Braun v. City of Taft

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Braunvs.City of Taft
Number: 154 Cal.App.3d 332 , 201 Cal.Rptr. 654
Year: 1984
State: California
Court: California's Fifth District Court of Appeal
Other lawsuits in California
Other lawsuits in 1984
Precedents include:
This case established that records of addresses and phone numbers can be considered public records and do not fall under the privacy exemption.
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Braun v. City of Taft was a case before California's Fifth District Court of Appeal in 1984 concerning the request of salary cards and letters of appointment.

Important precedents

This case established that records of addresses and phone numbers can be considered public records and do not fall under the privacy exemption.

Background

  • Braun, as a city council person, requested a number of records in order to investigate the appointment of George Polston for transit administrator.
  • Braun requested a salary card and two letters announcing the appointment and rescinding the appointment and was allowed to see the individuals personal file and copy the salary card.
  • He released the records of the salary card and both letters to the press.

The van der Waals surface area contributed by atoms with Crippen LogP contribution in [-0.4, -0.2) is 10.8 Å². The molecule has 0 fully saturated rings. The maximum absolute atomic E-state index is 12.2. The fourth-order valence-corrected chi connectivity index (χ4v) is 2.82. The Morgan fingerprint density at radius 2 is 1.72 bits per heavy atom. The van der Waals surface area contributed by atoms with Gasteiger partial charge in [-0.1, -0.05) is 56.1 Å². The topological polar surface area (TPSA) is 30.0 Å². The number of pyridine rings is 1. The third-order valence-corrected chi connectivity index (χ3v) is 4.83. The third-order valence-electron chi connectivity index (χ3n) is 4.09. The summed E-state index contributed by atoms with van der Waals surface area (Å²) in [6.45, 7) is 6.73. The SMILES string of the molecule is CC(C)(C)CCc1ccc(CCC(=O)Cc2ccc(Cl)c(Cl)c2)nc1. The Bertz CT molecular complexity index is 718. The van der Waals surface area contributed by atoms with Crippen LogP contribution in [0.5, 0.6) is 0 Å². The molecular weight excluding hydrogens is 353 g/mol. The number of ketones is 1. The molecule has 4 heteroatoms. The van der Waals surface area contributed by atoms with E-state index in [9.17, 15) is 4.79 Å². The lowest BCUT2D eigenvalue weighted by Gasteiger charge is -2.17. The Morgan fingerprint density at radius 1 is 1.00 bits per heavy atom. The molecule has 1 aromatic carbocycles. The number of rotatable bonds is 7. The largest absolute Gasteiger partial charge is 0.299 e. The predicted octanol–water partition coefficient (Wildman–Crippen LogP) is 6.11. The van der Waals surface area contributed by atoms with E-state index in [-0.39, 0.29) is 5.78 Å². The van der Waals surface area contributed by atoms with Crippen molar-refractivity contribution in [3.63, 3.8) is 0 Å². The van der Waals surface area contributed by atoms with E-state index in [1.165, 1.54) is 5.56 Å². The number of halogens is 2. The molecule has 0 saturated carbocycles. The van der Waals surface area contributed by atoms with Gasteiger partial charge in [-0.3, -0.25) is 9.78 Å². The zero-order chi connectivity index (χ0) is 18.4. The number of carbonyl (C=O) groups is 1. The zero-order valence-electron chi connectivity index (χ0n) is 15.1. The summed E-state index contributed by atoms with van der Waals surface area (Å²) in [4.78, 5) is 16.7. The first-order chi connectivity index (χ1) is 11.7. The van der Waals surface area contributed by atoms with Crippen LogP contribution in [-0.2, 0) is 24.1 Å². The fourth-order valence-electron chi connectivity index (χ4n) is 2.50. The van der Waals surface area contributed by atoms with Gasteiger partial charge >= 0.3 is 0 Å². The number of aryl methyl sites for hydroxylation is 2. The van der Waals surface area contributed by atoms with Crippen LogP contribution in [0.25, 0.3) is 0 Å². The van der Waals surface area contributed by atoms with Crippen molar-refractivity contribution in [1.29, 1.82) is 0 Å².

• Polston filed a grievance against Braun for unwarranted invasion of privacy.
  • Braun made an official public records request of the documents he had already viewed. This request was rejected by the city.
  • The city council censured Braun for the action on the grounds that the records constituted an invasion of privacy and that the release of the public records did not outweigh the public interest in concealing them and they are thus exempt pursuant to statute 6255.
  • Braun filed suit and the court agreed that the items were public records and remanded the decision concerning censure to the city council for reconsideration.
  • Braun appealed for attorney fees, and the city appealed the decision concerning public records.[1]

Ruling of the court

The court affirmed the decision of the lower court and ruled the documents were public records and that Braun had no right to attorney fees.

The court began its considerations with a look at the San Gabriel Tribune v. Superior Court which dictated that all records held by public offices and necessary to the "discharge of public duties" are public records. Under this definition the records in question are clearly public records as they pertain to the business of the city. Further, neither the release of the salary card or the letters was found to be an invasion of privacy because any information on those documents that did not fall under the previous definition of public records, like Polston's address, phone number and other contact information, was not secret information that could not be found in any phone book or public directory. Further, because the information was not secret, the public interest in not disclosing the records in order to obtain future information from applicants and employees does not outweigh the public interest in the disclosure of the information. Finally, the court ruled that Braun had no right to attorney fees as he was acting in his own interests in defending his reputation and not on the public behalf.[1]

Associated cases

See also

External links

References

  1. 1.0 1.1 Ruling of the Court